It is often said that the Chinese Communist Party (CCP) plays the long game. It has that luxury, not being constrained by democratic transitions of power.
The prevailing wisdom is that, as far as the “Taiwan issue” is concerned, due to China’s increasing military strength and regional dominance, time is on the CCP’s side. This is true only if all other things remain unchanged. Both Taiwan and the US have committed themselves to maintaining the “status quo” for now, but change could come from other quarters, and not necessarily from the top down.
On Monday, a German Ministry of Foreign Affairs official rejected a petition initiated by a German national, Michael Kreuzberg, asking Berlin to formally recognize Taiwan. The reason, said Petra Sigmund, director-general for Asia and the Pacific at the ministry, was that such a move would run counter to Germany’s “one China” policy, which the ministry has no intention of changing.
This surprised nobody, least of all Kreuzberg, but there are still reasons to take heart from the process.
It was by no means certain the petition would be published at all. The Bundestag’s petitions committee had initially said it would not publish it on its Web site, as it risked causing “damage to international relations or intercultural dialogue” with China.
Kreuzberg responded to that rejection with an appeal, in which he wrote: “The Republic of China is without doubt a sovereign state” in which Taiwanese “freely practice democracy, in contrast to the PRC [People’s Republic of China], which is a one-party dictatorship.”
In an interview, he said: “I grew up in a dictatorship in communist East Germany. I know from personal experience what it means to live under one. The Stasi Secret Police persecuted me. So of course I have sympathy with Taiwan... I think the West should respond.”
Kreuzberg said he initiated the petition because he did not want his country to be responsible for democratic Taiwan being annexed by China’s authoritarian regime.
That, in a nutshell, is Taiwan’s predicament, its international reality. What seems to be a simple matter to the individual — Taiwan is demonstrably sovereign and independent, and Western democracies should support it over totalitarian regimes — is a diplomatic quagmire for states to negotiate.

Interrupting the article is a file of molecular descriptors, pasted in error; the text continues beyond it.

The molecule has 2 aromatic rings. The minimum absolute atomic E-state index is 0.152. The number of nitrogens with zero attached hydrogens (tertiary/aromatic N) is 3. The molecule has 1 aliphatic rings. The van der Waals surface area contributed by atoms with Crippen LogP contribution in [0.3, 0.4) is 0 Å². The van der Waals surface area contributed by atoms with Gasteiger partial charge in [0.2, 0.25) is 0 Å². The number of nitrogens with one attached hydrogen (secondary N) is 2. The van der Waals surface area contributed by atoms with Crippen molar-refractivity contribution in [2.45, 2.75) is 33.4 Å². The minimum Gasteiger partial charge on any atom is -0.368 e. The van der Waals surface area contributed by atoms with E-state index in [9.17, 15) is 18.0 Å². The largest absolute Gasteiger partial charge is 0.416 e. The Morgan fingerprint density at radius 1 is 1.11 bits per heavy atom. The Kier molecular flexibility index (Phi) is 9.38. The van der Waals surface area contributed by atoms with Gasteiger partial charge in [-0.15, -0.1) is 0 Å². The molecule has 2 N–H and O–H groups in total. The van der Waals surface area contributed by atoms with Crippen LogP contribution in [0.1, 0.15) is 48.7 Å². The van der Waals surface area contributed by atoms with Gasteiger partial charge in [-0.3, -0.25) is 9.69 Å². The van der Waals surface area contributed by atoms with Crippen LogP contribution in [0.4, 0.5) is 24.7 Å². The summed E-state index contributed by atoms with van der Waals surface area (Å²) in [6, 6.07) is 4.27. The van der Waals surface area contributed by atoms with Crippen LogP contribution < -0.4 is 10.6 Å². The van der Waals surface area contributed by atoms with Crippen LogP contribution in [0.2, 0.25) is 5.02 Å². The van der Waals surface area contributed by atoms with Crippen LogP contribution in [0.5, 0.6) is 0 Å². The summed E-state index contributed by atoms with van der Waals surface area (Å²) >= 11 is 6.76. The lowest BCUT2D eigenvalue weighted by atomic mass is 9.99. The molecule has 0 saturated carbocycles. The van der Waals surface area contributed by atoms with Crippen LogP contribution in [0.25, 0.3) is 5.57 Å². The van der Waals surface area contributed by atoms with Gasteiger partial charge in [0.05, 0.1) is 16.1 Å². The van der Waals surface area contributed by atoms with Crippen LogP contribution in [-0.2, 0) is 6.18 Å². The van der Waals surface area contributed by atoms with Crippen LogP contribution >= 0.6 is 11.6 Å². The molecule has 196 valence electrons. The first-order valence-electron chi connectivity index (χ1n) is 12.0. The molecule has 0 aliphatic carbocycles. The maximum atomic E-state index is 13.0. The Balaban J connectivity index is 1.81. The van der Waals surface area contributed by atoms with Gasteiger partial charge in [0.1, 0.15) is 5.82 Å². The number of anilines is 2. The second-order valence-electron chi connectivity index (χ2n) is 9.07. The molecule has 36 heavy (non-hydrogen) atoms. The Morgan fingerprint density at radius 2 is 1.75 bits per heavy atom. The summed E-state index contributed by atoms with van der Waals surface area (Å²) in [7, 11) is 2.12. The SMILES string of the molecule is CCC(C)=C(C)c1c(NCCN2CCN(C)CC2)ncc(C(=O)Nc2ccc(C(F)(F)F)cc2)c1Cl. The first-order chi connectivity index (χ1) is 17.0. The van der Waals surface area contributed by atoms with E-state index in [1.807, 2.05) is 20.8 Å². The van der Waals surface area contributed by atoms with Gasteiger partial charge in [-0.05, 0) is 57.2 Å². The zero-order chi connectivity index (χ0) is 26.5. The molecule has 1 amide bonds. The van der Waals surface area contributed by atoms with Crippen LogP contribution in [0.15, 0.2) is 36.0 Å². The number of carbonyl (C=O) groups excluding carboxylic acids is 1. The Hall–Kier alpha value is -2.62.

Nation-states are required to sign up to Beijing’s deluded version of history, suspend their belief, and disregard international law and their own pretensions to protecting justice among nations.
It essentially comes down to a cold choice between profits and morals. If governments cleave to one or the other, they should account for their choice.
This is why the ministry did not want to discuss the issue in a public forum and why Kreuzberg was adamant that it does.
The rejection of the petition could be deemed a lost battle. Perhaps, but that does not mean the war is a lost cause. Something has been achieved.
Kreuzberg fought to have the petition published, and it quickly surpassed the signature threshold to require an official response, initiating debate in the German media about Taiwan’s plight in the face of China’s suppression and aggression.
Through the petition, Kreuzberg also compelled the German government to discuss the issue in a public forum.
Kreuzberg also said that the issue reportedly has support among politicians from several parties, despite the rejection, including German Chancellor Angela Merkel’s Christian Democratic Union.
He said his next move is to take the petition to the EU, because if individual EU members, or the bloc itself, establish diplomatic relations with Taiwan, Germany might follow suit.
If they do, one could no longer argue that time is on Beijing’s side.
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